Divorce and Separation – Your Options

The main reason cited for divorce is ‘unreasonable behaviour’. This generally refers to a spouse’s actions over a prolonged period. Other legally-recognised grounds for divorce are adultery, five years’ separation (or two years’ separation if agreed by both parties), or two years’ desertion. (Desertion can be difficult to prove - it might be easier to use unreasonable behaviour or say you’ve lived apart for 2 years). In addition couples must have been married for at least a year before they can divorce.

However, divorce is not the only option. Many people opt for a trial separation to begin with. A separation can be recognised in law as well. You can also avoid legal proceedings completely, at least to begin with, and opt for a separation agreement, which we can help you draft. Please note that while a separation agreement can be legally persuasive, it’s not binding upon the court until it has been formalised into a consent order.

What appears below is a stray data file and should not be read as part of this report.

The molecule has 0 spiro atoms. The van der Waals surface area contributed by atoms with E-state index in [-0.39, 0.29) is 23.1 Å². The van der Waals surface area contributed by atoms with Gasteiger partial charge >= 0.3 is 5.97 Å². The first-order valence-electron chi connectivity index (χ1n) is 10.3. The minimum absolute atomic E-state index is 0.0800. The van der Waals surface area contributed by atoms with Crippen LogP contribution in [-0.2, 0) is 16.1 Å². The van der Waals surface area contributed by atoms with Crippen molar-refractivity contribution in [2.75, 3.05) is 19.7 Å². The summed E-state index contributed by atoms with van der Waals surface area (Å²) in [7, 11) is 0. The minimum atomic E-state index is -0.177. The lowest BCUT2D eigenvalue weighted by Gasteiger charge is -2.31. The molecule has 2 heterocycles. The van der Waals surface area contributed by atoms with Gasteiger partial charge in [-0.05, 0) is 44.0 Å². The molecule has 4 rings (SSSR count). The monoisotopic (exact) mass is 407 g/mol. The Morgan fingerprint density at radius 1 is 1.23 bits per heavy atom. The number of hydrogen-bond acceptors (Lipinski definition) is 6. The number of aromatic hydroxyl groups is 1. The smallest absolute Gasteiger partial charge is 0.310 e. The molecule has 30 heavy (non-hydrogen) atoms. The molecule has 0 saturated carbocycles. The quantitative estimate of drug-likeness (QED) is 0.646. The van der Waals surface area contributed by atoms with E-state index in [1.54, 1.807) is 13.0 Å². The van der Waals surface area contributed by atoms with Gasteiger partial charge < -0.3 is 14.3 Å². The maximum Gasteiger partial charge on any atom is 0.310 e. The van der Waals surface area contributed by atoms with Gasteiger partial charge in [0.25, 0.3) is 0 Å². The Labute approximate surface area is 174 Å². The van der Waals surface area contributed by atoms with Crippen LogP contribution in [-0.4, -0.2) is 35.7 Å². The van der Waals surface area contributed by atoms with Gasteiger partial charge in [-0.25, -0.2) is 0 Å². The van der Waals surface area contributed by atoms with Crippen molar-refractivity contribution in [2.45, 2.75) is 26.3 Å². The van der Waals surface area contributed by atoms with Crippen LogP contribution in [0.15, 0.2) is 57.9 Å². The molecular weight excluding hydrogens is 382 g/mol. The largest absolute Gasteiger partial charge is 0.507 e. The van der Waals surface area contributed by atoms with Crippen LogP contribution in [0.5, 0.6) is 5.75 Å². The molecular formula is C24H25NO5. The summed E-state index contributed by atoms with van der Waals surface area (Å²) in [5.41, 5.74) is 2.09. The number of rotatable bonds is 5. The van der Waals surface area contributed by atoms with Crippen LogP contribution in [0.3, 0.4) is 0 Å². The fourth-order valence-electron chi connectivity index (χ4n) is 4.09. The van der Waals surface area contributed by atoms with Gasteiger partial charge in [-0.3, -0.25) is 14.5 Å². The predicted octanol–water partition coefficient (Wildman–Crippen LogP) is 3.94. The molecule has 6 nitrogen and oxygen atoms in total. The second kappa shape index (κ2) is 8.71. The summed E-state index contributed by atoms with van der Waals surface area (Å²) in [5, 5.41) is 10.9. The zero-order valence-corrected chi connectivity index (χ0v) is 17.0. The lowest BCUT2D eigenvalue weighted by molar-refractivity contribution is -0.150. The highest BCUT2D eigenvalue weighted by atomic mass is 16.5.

If you’re cohabiting rather than married, you have certain rights if you split up, although not as many as if you were wed. If you’re in a civil partnership, then you will benefit from broadly similar rights to being married.

If you have children, then our child family law professionals can assist in legal advice and arrangements concerning their welfare.

Whatever your status and whatever you’re considering, we can advise you on your options. We can advise you on the personal and financial side, as well as possible agreements you might want to make.  More information is on our Divorce and Separation page

Getting an injunction against a family member

The holiday period can also be the setting for a further dark shadow – domestic abuse. Those who are already separated or divorced will often feel particular stress at being away from their children or former partner. Even if you are still together, factors such as enforced close proximity, alcohol or financial issues can lead to abusive incidents.